13 Most Famous Bridges in Venice (With Photos!)

Italy’s Floating City is known for the iconic canals separating its 118 islands. Yet without about 400 bridges spanning them, Venice wouldn’t be so fascinating (and walkable!).

Since all bridges are not created equal, I wanted to show you the most famous bridges in Venice — the ones you just have to cross next time you visit the City of Canals.

Venice canal view at night with bridge and historical buildings. Italy.

Unlike the bridges of Florence, which you can tour quite easily by strolling along the Arno River, here you’ll have to lose yourself in Venice’s maze-like neighborhoods. Let’s start exploring then!

Famous bridges in Venice spanning the Grand Canal

1. Rialto Bridge

Rialto Bridge

Famous as: Instantly recognizable landmark

Alongside the gondolas, St. Mark’s Square, and the canals themselves, the Rialto Bridge is the ultimate Venice landmark. Much like the city that grew around it, it has the charm of something you won’t find anywhere else on the planet.

The famous bridge in Venice stands at the site of the very first structure to span the Grand Canal, a floating bridge built in the 12th century. It strategically connected the then flourishing Rialto Food Market with San Marco, the city’s political core.

A few wooden bridges succeeded the floating one, but all of them eventually collapsed. The issue remained unsettled for most of the 16th century, until the current stone structure was finished in 1591.

The one-arch design was inspired by the previous wooden bridge, which back then was already lined with shops. The whole thing is sustained by the original 12,000 elm wood poles that were driven into the canal floor.

You can (and should!) shop till you drop as you stroll along the bridge’s central alley, then take in the breathtaking views of the Grand Canal from either side of the outer pathways.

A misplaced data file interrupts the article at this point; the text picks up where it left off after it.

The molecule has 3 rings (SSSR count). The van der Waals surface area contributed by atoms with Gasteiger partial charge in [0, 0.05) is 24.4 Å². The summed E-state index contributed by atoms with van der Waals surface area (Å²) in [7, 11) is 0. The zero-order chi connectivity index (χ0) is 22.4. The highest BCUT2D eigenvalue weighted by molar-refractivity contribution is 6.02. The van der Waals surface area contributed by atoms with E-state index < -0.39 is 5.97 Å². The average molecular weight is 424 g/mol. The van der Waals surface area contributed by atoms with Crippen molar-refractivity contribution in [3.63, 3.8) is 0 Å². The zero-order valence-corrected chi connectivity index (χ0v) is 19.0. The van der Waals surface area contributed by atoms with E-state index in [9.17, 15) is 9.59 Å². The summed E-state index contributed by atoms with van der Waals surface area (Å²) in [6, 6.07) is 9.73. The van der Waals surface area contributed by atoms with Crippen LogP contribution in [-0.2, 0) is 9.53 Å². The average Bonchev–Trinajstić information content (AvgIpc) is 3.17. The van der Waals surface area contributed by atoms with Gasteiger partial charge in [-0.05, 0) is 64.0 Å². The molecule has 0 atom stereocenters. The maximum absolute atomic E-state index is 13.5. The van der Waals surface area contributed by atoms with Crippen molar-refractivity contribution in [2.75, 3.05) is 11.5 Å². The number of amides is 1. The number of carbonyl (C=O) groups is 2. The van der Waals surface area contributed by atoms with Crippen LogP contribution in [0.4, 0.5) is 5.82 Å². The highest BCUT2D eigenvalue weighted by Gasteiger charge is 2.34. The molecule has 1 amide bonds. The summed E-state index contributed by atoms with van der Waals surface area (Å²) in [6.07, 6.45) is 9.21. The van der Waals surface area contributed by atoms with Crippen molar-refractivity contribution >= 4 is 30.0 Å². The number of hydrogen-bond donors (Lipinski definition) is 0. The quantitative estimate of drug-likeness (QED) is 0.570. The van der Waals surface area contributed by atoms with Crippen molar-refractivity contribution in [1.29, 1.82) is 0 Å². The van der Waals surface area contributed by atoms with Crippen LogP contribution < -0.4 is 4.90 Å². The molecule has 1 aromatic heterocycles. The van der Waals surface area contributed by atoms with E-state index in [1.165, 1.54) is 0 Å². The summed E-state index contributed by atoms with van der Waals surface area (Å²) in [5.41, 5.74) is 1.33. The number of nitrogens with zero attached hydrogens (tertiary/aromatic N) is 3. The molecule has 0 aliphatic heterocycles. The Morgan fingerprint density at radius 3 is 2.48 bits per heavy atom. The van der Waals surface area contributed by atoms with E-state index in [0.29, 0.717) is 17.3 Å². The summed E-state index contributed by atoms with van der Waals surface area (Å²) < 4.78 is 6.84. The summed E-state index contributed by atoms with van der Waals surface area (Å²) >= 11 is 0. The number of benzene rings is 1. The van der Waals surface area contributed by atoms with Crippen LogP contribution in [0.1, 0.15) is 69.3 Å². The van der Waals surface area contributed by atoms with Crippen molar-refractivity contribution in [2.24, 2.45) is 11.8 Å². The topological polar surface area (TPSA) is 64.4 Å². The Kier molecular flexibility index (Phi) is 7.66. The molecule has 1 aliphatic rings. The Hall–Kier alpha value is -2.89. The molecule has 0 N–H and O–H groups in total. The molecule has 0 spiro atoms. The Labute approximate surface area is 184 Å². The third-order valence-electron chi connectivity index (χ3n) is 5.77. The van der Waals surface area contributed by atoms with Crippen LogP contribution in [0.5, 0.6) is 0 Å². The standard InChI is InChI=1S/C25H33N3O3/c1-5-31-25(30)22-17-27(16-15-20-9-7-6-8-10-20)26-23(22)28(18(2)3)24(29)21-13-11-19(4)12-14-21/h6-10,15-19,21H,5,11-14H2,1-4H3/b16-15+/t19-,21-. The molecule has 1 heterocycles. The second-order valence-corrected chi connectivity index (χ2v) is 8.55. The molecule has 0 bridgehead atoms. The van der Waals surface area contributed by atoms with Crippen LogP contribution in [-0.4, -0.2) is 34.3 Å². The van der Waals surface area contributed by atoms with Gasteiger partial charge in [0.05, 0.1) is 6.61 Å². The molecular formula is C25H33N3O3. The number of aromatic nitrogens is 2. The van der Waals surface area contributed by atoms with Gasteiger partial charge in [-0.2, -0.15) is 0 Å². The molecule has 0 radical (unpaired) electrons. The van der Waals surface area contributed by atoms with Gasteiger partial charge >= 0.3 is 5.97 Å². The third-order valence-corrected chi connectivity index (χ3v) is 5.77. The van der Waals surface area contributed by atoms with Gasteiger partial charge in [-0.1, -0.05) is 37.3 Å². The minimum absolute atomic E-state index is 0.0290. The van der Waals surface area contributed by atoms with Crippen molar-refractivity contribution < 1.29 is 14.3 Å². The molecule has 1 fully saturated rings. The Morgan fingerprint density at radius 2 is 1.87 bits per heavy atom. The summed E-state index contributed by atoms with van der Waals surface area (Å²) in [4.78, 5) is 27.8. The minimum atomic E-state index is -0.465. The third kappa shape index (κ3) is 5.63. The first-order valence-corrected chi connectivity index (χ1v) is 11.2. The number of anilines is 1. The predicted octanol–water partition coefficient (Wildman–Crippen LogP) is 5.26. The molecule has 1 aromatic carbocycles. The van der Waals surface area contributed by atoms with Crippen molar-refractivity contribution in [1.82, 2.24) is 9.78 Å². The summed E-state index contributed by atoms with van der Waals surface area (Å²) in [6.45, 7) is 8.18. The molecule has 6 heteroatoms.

2. Ponte dell’Accademia

Accademia Bridge, or the Ponte dell'Accademia is one of only four bridges to span the Grand Canal in Venice, Italy.

Famous for: Connecting the city center to Dorsoduro district

Crossing Ponte dell’Accademia from downtown will lead you into Dorsoduro, the second most important district in town.

Here you can visit landmarks like the Academy of Fine Arts, where geniuses like Modigliani studied. The Academy is located right in front of the bridge named after it. If you feel like exploring some more, head eastward to see the Peggy Guggenheim Collection.

Keep walking to reach the octagon-shaped Basilica of Santa Maria della Salute, then Punta della Dogana (or the Customs Tip), the meeting point of the Grand and the Giudecca canals where you’ll be met with superb views of the city and the Lagoon.

Ponte dell’Accademia was the first bridge to be built over the Grand Canal in approximately 250 years. Before then, Rialto reigned supreme. In the mid-1800s, Venice was being impacted by rapid change as a train station was built at the outskirts of town.

Luckily, no 10-deck cruise ship would cross the Grand Canal back then, yet the railroad brought about the onset of mass tourism in Venice. In order to make the life of pedestrians easier, this bridge and our next stop were erected in the 1850s.

3. Ponte degli Scalzi

Scalzi Bridge - Ponte degli Scalzi
Editorial credit: Maykova Galina / Shutterstock.com

Famous as: The train station bridge